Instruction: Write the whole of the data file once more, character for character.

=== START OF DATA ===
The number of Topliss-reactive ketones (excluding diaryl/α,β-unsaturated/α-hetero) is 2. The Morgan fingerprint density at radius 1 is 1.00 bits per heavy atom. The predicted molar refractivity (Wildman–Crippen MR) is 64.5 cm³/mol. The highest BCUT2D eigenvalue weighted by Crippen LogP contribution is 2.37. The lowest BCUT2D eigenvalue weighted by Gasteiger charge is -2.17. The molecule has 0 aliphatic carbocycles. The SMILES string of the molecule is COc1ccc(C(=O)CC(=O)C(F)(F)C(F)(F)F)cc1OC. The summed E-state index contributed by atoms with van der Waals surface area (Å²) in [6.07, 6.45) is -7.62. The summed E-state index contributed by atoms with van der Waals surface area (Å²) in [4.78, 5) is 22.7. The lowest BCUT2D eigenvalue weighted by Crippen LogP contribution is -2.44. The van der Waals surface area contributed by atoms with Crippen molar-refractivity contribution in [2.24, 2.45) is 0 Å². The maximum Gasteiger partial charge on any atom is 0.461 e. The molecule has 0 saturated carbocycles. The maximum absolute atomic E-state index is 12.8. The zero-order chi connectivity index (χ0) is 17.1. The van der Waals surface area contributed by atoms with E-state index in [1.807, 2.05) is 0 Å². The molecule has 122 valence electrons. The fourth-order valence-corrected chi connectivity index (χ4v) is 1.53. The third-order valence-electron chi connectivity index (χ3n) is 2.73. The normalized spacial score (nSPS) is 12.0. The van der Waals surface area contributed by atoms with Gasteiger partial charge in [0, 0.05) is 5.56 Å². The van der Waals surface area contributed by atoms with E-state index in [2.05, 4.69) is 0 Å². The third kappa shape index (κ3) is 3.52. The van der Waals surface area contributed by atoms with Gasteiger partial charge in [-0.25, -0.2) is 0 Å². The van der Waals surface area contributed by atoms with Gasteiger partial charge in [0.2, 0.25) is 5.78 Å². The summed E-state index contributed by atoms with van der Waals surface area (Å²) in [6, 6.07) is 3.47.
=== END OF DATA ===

The number of Topliss-reactive ketones (excluding diaryl/α,β-unsaturated/α-hetero) is 2. The Morgan fingerprint density at radius 1 is 1.00 bits per heavy atom. The predicted molar refractivity (Wildman–Crippen MR) is 64.5 cm³/mol. The highest BCUT2D eigenvalue weighted by Crippen LogP contribution is 2.37. The lowest BCUT2D eigenvalue weighted by Gasteiger charge is -2.17. The molecule has 0 aliphatic carbocycles. The SMILES string of the molecule is COc1ccc(C(=O)CC(=O)C(F)(F)C(F)(F)F)cc1OC. The summed E-state index contributed by atoms with van der Waals surface area (Å²) in [6.07, 6.45) is -7.62. The summed E-state index contributed by atoms with van der Waals surface area (Å²) in [4.78, 5) is 22.7. The lowest BCUT2D eigenvalue weighted by Crippen LogP contribution is -2.44. The van der Waals surface area contributed by atoms with Crippen molar-refractivity contribution in [2.24, 2.45) is 0 Å². The maximum Gasteiger partial charge on any atom is 0.461 e. The molecule has 0 saturated carbocycles. The maximum absolute atomic E-state index is 12.8. The zero-order chi connectivity index (χ0) is 17.1. The van der Waals surface area contributed by atoms with E-state index in [1.807, 2.05) is 0 Å². The molecule has 122 valence electrons. The fourth-order valence-corrected chi connectivity index (χ4v) is 1.53. The third-order valence-electron chi connectivity index (χ3n) is 2.73. The normalized spacial score (nSPS) is 12.0. The van der Waals surface area contributed by atoms with Gasteiger partial charge in [0, 0.05) is 5.56 Å². The van der Waals surface area contributed by atoms with E-state index in [2.05, 4.69) is 0 Å². The third kappa shape index (κ3) is 3.52. The van der Waals surface area contributed by atoms with Gasteiger partial charge in [-0.25, -0.2) is 0 Å². The van der Waals surface area contributed by atoms with Gasteiger partial charge in [0.2, 0.25) is 5.78 Å². The summed E-state index contributed by atoms with van der Waals surface area (Å²) in [6, 6.07) is 3.47.